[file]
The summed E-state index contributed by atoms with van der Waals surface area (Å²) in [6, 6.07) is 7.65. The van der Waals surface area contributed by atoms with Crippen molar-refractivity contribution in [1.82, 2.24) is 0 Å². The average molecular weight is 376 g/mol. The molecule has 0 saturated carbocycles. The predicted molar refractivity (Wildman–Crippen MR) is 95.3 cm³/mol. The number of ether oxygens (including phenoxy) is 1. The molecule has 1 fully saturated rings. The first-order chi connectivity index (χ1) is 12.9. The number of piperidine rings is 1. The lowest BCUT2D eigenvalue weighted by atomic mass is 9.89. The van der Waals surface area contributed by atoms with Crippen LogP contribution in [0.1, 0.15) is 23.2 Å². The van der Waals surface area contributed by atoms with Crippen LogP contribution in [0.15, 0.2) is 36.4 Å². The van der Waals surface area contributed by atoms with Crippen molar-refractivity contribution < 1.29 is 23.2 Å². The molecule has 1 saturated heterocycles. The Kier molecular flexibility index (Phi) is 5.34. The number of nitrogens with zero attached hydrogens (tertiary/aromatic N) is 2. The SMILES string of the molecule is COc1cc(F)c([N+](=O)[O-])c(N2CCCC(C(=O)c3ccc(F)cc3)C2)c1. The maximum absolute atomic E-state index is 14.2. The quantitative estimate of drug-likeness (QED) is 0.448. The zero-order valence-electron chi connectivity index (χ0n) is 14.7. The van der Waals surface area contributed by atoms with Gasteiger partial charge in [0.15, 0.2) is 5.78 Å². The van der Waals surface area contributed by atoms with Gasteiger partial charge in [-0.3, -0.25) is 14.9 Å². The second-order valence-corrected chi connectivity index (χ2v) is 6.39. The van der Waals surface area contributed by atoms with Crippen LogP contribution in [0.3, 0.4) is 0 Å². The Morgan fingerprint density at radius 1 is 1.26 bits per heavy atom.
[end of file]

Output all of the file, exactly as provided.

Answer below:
The summed E-state index contributed by atoms with van der Waals surface area (Å²) in [6, 6.07) is 7.65. The van der Waals surface area contributed by atoms with Crippen molar-refractivity contribution in [1.82, 2.24) is 0 Å². The average molecular weight is 376 g/mol. The molecule has 0 saturated carbocycles. The predicted molar refractivity (Wildman–Crippen MR) is 95.3 cm³/mol. The number of ether oxygens (including phenoxy) is 1. The molecule has 1 fully saturated rings. The first-order chi connectivity index (χ1) is 12.9. The number of piperidine rings is 1. The lowest BCUT2D eigenvalue weighted by atomic mass is 9.89. The van der Waals surface area contributed by atoms with Crippen LogP contribution in [0.1, 0.15) is 23.2 Å². The van der Waals surface area contributed by atoms with Crippen LogP contribution in [0.15, 0.2) is 36.4 Å². The van der Waals surface area contributed by atoms with Crippen molar-refractivity contribution < 1.29 is 23.2 Å². The molecule has 1 saturated heterocycles. The Kier molecular flexibility index (Phi) is 5.34. The number of nitrogens with zero attached hydrogens (tertiary/aromatic N) is 2. The SMILES string of the molecule is COc1cc(F)c([N+](=O)[O-])c(N2CCCC(C(=O)c3ccc(F)cc3)C2)c1. The maximum absolute atomic E-state index is 14.2. The quantitative estimate of drug-likeness (QED) is 0.448. The zero-order valence-electron chi connectivity index (χ0n) is 14.7. The van der Waals surface area contributed by atoms with Gasteiger partial charge in [0.15, 0.2) is 5.78 Å². The van der Waals surface area contributed by atoms with Gasteiger partial charge in [-0.3, -0.25) is 14.9 Å². The second-order valence-corrected chi connectivity index (χ2v) is 6.39. The van der Waals surface area contributed by atoms with Crippen LogP contribution in [0.3, 0.4) is 0 Å². The Morgan fingerprint density at radius 1 is 1.26 bits per heavy atom.